I went a very long time without watching District 9. I was lucky enough to not be spoiled by the film’s plot during that time. When I finally watched the film, I was genuinely surprised at the direction the film went. I am a bit saddened that I saw Avatar before District 9 because both films have a lot of the same plot points. I do think District 9 was stronger than Avatar, but I believe if I had watched District 9 before Avatar, I would have enjoyed it even more.
District 9 is an adaptation of the short film Alive In Joburg. The feature film is in a documentary style and set in 2010. The film opens with humans talking about how an alien ship suddenly appeared over Johannesburg, South Africa back in 1982. The alien ship just sat idle for an extended period of time until the humans sent a team to investigate. They found the aliens in a weak state. The humans removed all the aliens from the ship and brought them down to the city below. The aliens were suppose to live among the humans in Johannesburg, but very quickly, racial conflicts arose. The aliens were forced into a government controlled camp called District 9. The documentary style continues with the human interviewees talking how the aliens are now going to be removed from District 9 and forced into a new camp. An under prepared human, played by Sharlto Copley, was put in charge of the team that would move the aliens.
After a few scenes of the team trying to force the aliens to move, something goes wrong unexpectedly. This is when the film has a dramatic shift in its story and its tone. Before, the film was a documentary with talking heads and now it becomes a hand held action drama with Sharlto Copley character trying to fix the mistake he made. I did enjoy the direction the film went, but it was unexpected, and not what I assumed the film would be about. I believe I would have enjoyed the film even more if it were all in the documentary style and a story that would have fit that style.
This film is far from the normal action packed alien Sci-fi movie. The main theme of District 9 was xenophobia. The entire film was a metaphor for the Aparthid in South Africa. I would put District 9 in the middle of my list of favorite films out of the 10 Best Picture Nominees Of 2009. The production of the film had a very low budget but still managed to produce amazing visuals. I am, once again, saddened that Avatar’s revolutionary visuals and technique overshadows District 9, especially since District 9 used a fraction of the budget that Avatar did.
District 9 was directed by Neill Blomkamp and produced by Peter Jackson. The two were originally teaming up to create a Halo movie, but they created District 9 instead. I am very happy this deeper and more thoughtful film was created instead of a weaker, geared towards frat boys, video game movie.
Avatar is a film that only a few people might have heard of. It has gone under the radar for far too long. Everyone must know that Avatar is easily the greatest film of all time, if not greatest thing of all time.
In all seriousness, James Cameron’s Avatar is just another mediocre blockbuster movie that is now the highest grossing film of all time.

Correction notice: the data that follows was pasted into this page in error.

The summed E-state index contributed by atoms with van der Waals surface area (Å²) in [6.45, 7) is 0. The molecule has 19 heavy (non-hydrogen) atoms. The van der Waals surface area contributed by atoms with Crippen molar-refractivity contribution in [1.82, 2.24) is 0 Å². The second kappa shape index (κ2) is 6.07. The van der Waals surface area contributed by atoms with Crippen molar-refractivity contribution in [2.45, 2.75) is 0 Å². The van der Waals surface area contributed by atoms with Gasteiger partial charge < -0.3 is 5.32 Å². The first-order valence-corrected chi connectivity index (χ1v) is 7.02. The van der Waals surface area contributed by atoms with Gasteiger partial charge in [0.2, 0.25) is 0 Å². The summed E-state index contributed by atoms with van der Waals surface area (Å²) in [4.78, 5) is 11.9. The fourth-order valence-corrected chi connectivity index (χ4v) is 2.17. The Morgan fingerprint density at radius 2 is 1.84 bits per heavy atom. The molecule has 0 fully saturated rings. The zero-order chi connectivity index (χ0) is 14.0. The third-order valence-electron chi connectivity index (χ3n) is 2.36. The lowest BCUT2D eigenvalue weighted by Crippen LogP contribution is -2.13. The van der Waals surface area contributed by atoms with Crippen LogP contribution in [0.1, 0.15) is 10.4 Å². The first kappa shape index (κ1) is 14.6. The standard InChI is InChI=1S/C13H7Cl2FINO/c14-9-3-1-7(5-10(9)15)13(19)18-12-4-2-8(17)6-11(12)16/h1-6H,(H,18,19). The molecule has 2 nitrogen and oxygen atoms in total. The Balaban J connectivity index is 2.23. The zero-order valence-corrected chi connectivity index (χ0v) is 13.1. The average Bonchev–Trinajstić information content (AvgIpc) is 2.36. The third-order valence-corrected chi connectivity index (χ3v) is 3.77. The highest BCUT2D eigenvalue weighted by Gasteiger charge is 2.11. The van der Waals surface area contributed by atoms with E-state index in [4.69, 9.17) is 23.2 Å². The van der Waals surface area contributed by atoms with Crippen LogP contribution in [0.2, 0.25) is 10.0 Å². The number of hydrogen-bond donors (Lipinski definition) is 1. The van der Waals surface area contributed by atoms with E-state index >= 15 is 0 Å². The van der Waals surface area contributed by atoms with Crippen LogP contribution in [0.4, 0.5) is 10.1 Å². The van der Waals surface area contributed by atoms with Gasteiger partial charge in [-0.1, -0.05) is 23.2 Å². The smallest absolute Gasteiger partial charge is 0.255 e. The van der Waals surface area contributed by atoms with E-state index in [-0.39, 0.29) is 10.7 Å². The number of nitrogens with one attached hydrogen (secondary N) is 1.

The story of Avatar deals with humans invading the planet Pandora for its resources but the native humanoid alien race, The Na’vi, are unhappy with the humans. The humans created a handful Na’vis that they can control with their minds and inhabit the body of with the help of machines. One human in his Na’vi avatar body goes rouge and gets involved with the native Na’vi culture. He struggles with being a human in a Na’vi body as the struggles between the humans and the native Na’vi worsen.
The story conflict of Avatar is simple, Man VS Animal. You may try to find a more complex conflict of it being Man, with the motivation of Greed and with the help of Machines VS Animal, with the motivation of Faith and with the help of Nature. However, Avatar’s basic story helped it become so successful. It is so generic that the story could be a metaphor for many different real world conflicts from the past and present and from round the world. This is appealing and relatable to many people and cultures around the world.
I did enjoy Avatar and had more fun during the viewing of it than many of the other 10 best picture nominees of 2009. But that is the problem with Avatar, it was just a movie experience that was made for you to have fun while watching it. Once the last frame of Avatar is shown, the experience is finished and you do not think about the movie itself again. You might think about the amazing visuals, but not about the story or the characters or about the film as a whole. All the other best picture nominees are long lasting deep films and have made me think about the story and characters weeks later. Many of them were depressing with characters struggling through real world situations. Since the others nominees were depressing, that is the only reason why I can say I had more fun viewing Avatar but it did not make me think or care about the film like the other depressing films did. The only thing Avatar has going for itself is the visual 3D roller coaster ride for your eyes. The visuals might be amazing, but that does not make a good movie. The music was just as bad as the visuals were good. The story and characters were undeveloped and there was too much Papyrus.
Avatar is a movie made to be a movie. It will be nothing more than just a movie. It is an experience meant to be had in theaters with 3D glasses on, like I did with my friend Michelle Fischer. I would recommend anyone to experience Avatar this way, but I could not recommend Avatar as a simple home viewing. Because of that, Avatar fails at being something more and is just a simple short term experience.